“We have been recycling oil for years and years, so the emphasis there was not just getting it recycled and used for energy but getting it returned as a product, and I think that is significant. GM buys back products that have been recycled, which drives the whole recycling cycle.
“You have to fit all these pieces of the puzzle together and every facility is different, not everything is available in every area and you have to look at what is available. Any type of recycling transportation cost figures in what you can and cannot do in a practical way.”
Ford of Europe at its Dagenham facility has two projects that it hopes will reduce the environmental impact of its manufacturing processes: green oil and glass filtration. The green oil project has been up and running for some five years now, while the glass filtration project is in its infancy.
Dagenham is leading the world in using sustainable materials – thanks to machine oil you can cook your chips in. A massive project has resulted in 25 of its 30 coolant systems being converted to run on vegetable oil rather than traditional mineral oils. Vegetable-based oils, produced from crops freshly grown each year, are better for the environment than mineral oils, which come from finite sources.
For glass filtration it is planned that discarded glass will help the plant reach new quality levels in the purification of water for manufacturing. Ford was the first major UK industrial company to adopt glass filtration as a replacement for sand.
Crushed glass, in the form of crushed granules, is used in filtering water for cooling and washing processes, and is more effective than sand. Ford Dagenham discharges 100,000 tons of used water a year and converting to glass filtration will have environmental as well as cost benefits. The system, called Active Filtration Media, also reduces clogging in the filtering process, which leads to a lower use of energy and chemicals.
Clearly when you cut metal you need a large amount of metalworking fluid, both to provide lubrication to the cutting process and to take away the metal that has been cut off. Previously it meant either using a neat oil or an emulsion. The Ford ‘green oil’ programme concentrates on cutting operations that utilise emulsions.
“In Dagenham and Bridgend we probably have two million litres of tanks that contain the emulsion that we use for this purpose,” Stuart Burns, Ford's green oil engineering specialist, says. “Historically we used mineral oil as the basis for that job, but about five years ago we started on a process to replace that mineral oil with vegetable oil-based lubricants.
“The good thing about vegetable oils is that they actually have far better lubrication properties than mineral oils. What that allows you to do is run the metalworking fluid emulsion at much lower concentrations. So not only do you replace non-sustainable oil with a sustainable one, but you use much less as well.”
To put some numbers on that, in 2002 when Ford was on the old technology, the Dagenham engine plant would use 350-400,000 litres a year of old fashioned mineral oil to top up the systems. That is now down to about 150,000 litres of the new type of oil but production has actually increased.
“So you can see we get a good environmental saving as well as a saving on usage,” Burns says. “Right at the beginning it was an environmental initiative. We started off doing some trials just looking at vegetable oil simply for its renewable properties to see what was out there in the marketplace and what could be developed. We didn’t really expect it to do the job better and bring the bigger environmental benefit.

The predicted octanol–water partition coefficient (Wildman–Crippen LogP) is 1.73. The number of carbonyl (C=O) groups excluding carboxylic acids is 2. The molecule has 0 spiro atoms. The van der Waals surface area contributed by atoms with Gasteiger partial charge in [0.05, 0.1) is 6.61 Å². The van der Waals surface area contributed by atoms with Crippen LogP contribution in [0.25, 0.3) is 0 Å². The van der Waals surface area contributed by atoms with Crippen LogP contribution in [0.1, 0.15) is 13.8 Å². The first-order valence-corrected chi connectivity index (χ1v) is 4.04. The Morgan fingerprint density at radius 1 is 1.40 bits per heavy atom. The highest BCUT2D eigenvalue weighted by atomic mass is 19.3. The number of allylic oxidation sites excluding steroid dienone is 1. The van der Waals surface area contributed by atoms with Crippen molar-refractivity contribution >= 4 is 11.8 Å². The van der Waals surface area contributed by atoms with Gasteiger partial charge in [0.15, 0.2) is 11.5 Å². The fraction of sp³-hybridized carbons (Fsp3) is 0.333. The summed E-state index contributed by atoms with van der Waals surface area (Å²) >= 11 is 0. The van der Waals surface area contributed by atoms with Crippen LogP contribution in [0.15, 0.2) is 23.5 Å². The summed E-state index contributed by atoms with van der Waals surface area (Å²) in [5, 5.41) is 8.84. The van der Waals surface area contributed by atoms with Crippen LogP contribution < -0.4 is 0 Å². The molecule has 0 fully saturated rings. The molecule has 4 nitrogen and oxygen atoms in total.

“It also works slightly better on re-using. We pump it back to systems where we filter it and then it is sent back round again. The properties of vegetable oil mean that it cleans residues off the machines far better, whereas mineral oil used to leave deposits, so it has better cleaning and flushing properties as well.”
Ford has a two-pronged attack on lubricants. In the manufacture of transmission parts, which it doesn't have any of in the UK, very little metal is removed in the cut, so they have the ability to go for minimum quality lubrication (MQL). For the high metal removal of engine manufacturing on the other hand, green oil is the way forward. “In engine manufacture we now have two or three operations using MQL processes, but because we remove so much metal there are not yet that many places where the technology has caught up,” Burns says.
“Effectively you have two solid waste streams coming off these cutting processes: lubricant and metal,” Ben Diggins, Ford Environmental Engineer, explains.
“There is the boring process where you are getting something in the order of 16 to 18 tons of cast-iron borings, as well as several thousand tons of aluminium boring.
“Clearly that has a metallic value and at Dagenham we have pioneered a process where in the past we would have sent that off site wet, covered with mineral oil; that was an environmental issue. With the new vegetable oil process, the fluid comes off the material more readily, but at the same time we press this material. Typically, this type of swarf, when you introduce it into a furnace, it blows out through the stack fairly quickly. So if you are buying a tonne of it you don't get much return on it. However, by pressing it into billets, which is approximately 60 per cent the mass of cast iron, you get a better return.
This means that we are squeezing all the fluids out of it and the material has a better residual value and it is easier to transport.”
The programme has been such a success that Ford have now expanded it to include other types of lubricants.
“One of the reasons that we would dump cutting fluid was because of ingress from other types of lubricants, whether hydraulic oils or spindle oils, that would leak into the emulsion and over a period of time, would degrade it,” Burns explains. “Our new 1.4-litre and 1.6-litre diesel line at Dagenham was launched with 100 per cent compatible fluids. So we used the renewable resource as the hydraulic oil – the spindle oil and the slideway lubricants – so if they leak in we add emulsifier and it turns it all into one emulsion. It provides a positive impact rather than a negative one and I think that we are the first to do that to this degree.
“What we have also done is develop a compatible washing fluid so that when we wash the parts with the emulsion on it, we can use the oily water again to top up the metalworking fluid because all the chemicals are compatible. So the new line has virtually no waste coming off of it.”